By: Rachel Pressdee, Staff Writer
In 2018, the Supreme Court of the United States ruled in favor of a Colorado baker who refused to create a custom cake for the wedding of a same-sex couple. The baker believed doing so would violate his religious beliefs. Once again, the Court has been asked to weigh in on the battle between religious freedom and discrimination against the LGBTQ community, but this time the Court refused to hear the case.
On Monday, March 18, 2019, the Justices refused to hear an appeal by Phyllis Young, the owner of a Hawaii bed and breakfast who refused to accommodate a lesbian couple under the basis of freely exercising her religious beliefs. In February 2018, the Intermediate Court of Appeals of Hawaii affirmed the judgment of the circuit court and held that Young violated the state’s public accommodations law when she discriminated against Diane Cervelli and Taeko Bufford by refusing to rent them a room because of their sexual orientation.
Cervelli and Bufford were planning a trip to Hawaii to visit a friend and Cervelli began emailing with Young regarding renting a room for their stay. While finalizing the reservation over the phone, Cervelli mentioned that she would be accompanied by Bufford and Young asked if they were lesbians. When Cervelli responded “yes,” Young told her she was uncomfortable accepting the reservation and hung up on her. Bufford called Young to attempt to reserve the room and when Young refused, Bufford asked if the refusal was based on their sexual orientation, to which Young responded “yes.”
Cervelli and Bufford each filed a complaint with the Hawai’i Civil Rights Commission (“HCRC”) alleging discrimination in public accommodations based on sexual orientation. After interviewing Young, the HCRC found reasonable cause to believe that unlawful discriminatory practices were committed in violation of Hawaii Revised Statutes (HRS) Chapter 489. HRS § 489-3 provides that “[u]nfair discriminatory practices that deny, or attempt to deny, a person the full and equal enjoyment of the goods, services, facilities . . . and accommodations . . . on the basis of . . . sexual orientation . . . are prohibited. In the interview with HCRC, Young said that she denied Cervelli and Bufford’s reservation because she “believes that homosexuality is wrong; that she believes that sexual relations between same-sex couples are immoral; and that she therefore refused to provide Cervelli and Bufford with a room.” The HCRC issued a right to sue notice to Cervelli and Bufford and the women filed a complaint in the circuit court.
The circuit court ruled that Aloha B&B violated HRS § 489-3 and enjoined the B&B from “engaging in any practices that operate to discriminate against same-sex couples as customers.” Aloha B&B appealed to the Intermediate Court of Appeals of Hawai’i, arguing that the circuit court erred in ruling that it was liable under HRS §489, however the court concluded that the ruling was proper and that Aloha B&B violated HRS §489 by discriminating against Cervelli and Bufford on the basis of their sexual orientation. Young then filed a petition for a review of the case before the Hawaii Supreme Court, which was denied; she then sought review from the Supreme Court of the United States. The SCOTUS declined to hear the challenge.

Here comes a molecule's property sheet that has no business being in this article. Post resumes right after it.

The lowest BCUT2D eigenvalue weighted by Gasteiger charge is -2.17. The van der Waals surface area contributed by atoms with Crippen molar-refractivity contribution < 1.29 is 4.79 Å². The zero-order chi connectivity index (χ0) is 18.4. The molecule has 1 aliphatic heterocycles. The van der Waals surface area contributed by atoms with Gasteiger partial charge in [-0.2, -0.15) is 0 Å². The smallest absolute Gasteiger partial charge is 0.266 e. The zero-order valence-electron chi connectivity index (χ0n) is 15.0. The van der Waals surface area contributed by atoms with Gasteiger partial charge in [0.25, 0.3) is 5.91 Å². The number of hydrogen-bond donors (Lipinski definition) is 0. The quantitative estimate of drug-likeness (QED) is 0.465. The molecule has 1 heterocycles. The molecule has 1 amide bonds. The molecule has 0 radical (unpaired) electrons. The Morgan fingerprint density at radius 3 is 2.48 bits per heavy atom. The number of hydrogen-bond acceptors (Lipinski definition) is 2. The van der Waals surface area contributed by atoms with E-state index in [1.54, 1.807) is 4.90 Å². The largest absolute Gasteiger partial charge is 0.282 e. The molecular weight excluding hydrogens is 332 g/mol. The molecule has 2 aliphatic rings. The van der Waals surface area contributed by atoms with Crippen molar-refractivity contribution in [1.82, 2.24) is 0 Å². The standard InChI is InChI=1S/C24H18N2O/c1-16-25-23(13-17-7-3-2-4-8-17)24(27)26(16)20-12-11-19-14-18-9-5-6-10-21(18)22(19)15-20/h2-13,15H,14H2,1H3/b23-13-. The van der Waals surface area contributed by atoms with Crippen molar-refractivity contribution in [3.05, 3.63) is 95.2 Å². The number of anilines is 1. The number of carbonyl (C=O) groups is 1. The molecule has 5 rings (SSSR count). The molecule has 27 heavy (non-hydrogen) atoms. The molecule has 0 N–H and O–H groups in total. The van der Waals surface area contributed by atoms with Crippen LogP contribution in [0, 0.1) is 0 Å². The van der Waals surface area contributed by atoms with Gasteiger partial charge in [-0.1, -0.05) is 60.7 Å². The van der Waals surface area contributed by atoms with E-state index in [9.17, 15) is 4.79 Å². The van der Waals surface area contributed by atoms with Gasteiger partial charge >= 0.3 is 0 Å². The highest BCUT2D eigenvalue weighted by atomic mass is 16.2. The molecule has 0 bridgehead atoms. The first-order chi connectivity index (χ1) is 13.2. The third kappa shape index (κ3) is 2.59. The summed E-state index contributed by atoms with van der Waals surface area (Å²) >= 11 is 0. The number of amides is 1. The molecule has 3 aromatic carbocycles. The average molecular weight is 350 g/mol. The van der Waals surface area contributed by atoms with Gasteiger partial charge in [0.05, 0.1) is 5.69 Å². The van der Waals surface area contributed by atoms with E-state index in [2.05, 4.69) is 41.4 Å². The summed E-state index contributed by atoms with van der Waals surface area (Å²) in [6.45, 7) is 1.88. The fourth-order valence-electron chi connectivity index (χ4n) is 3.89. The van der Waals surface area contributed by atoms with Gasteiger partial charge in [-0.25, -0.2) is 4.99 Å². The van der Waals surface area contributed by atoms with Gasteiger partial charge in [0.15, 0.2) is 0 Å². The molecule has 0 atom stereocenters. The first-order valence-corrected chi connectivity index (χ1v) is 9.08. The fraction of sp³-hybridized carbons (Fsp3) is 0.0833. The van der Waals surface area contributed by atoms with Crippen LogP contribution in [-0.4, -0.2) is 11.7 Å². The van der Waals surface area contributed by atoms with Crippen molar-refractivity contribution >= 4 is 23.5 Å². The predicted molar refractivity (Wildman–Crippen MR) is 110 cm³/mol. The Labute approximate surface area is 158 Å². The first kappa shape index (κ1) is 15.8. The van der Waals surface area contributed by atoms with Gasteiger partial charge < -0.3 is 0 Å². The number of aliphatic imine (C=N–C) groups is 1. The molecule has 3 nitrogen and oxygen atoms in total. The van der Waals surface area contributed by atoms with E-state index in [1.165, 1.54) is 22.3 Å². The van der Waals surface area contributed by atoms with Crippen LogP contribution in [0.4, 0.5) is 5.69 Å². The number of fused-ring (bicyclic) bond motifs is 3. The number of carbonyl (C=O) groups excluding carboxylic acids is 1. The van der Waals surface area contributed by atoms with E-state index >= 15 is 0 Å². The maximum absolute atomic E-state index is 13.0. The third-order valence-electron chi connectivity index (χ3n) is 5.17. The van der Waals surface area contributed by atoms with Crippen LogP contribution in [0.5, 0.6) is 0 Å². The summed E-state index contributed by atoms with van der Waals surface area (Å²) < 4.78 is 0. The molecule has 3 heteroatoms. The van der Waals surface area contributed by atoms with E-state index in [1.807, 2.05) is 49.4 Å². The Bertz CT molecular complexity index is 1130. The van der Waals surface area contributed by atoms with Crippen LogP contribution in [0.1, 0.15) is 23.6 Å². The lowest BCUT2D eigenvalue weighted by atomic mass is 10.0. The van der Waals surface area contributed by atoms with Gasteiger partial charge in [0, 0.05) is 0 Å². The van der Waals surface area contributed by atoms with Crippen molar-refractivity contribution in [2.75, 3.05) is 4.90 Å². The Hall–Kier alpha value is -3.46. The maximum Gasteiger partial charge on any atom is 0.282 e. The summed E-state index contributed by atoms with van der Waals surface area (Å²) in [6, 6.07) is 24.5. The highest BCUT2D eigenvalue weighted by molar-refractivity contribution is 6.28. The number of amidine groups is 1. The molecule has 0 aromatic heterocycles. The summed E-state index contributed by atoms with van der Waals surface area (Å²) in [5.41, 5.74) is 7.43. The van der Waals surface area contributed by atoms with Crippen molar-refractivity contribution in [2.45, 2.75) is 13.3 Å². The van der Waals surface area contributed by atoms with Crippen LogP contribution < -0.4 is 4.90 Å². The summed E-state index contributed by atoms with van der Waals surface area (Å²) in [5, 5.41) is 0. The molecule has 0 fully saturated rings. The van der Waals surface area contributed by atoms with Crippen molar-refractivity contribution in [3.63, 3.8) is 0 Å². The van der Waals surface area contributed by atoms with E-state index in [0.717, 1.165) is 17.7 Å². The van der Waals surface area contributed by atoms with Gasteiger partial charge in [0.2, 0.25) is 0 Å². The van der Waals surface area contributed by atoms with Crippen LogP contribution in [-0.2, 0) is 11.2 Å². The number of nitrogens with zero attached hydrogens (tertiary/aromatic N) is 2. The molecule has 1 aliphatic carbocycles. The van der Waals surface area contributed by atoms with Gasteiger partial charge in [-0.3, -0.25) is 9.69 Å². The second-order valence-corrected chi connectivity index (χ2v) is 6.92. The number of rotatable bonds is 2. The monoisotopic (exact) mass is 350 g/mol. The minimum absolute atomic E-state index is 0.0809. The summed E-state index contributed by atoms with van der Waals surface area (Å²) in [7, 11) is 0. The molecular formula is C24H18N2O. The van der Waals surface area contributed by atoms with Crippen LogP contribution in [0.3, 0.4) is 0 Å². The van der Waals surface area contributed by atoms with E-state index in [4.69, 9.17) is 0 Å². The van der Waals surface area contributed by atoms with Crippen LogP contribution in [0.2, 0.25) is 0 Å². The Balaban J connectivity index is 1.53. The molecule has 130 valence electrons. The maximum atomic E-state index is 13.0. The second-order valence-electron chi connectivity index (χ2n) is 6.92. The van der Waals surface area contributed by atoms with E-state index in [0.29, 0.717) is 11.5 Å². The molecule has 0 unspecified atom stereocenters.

This case and Masterpiece Cakeshop both questioned whether a business owner could claim their religious freedom would be violated if they followed anti-discrimination laws, and in both cases this question was not resolved. The majority opinion in Masterpiece Cakeshop rested largely on the conclusion that the Colorado administrative agency that ruled against the baker treated him unfairly by being too hostile to his sincere religious beliefs. Both the decision in Masterpiece Cakeshop and the Court’s refusal to hear the Aloha B&B case seems to leave open the possibility that, in a future case, a service provider’s religious beliefs must yield to the state’s interest in protecting the rights of same-sex couples.
It is more than cakes and hotels that is at issue here. In August 2017, Oliver Knight, a transgendered man, was prepped for a gender-confirmation hysterectomy surgery when the hospital’s executive administrators informed the surgeon that the surgery had been canceled. The hospital claimed that because Knight is transgender, the surgery conflicted with the hospital’s adherence to Catholic doctrine and beliefs. The hospital regularly allows hysterectomies for non-transgender patients and Knight’s physician regularly performs this procedure, which, to Knight, made it clear that the denial was discriminatory and based solely on Knight’s identity as a transgendered man. Knight filed a lawsuit on March 21, 2018, in the Superior Court for Humboldt County, California for violation of California’s public accommodations laws governed by California’s Unruh Civil Rights Act.
We will have to wait to see the outcome of Knight’s case, but the Supreme Court could yet weigh in on the issues of religious beliefs vs. anti-discrimination laws, as there is an appeal pending involving an Oregon bakery who refused to make a wedding cake for lesbian couples. Sooner than we think the Court could decide that the right to not be discriminated against usurps the right of religious freedom.
 Cervelli v. Aloha Bed & Breakfast, 415 P.3d 919, 924 (Haw. Ct. App. 2018).
 Id. at 919.
 Cervelli, 415 P.3d at 924.
 Id. at 925.
 Id. at 927.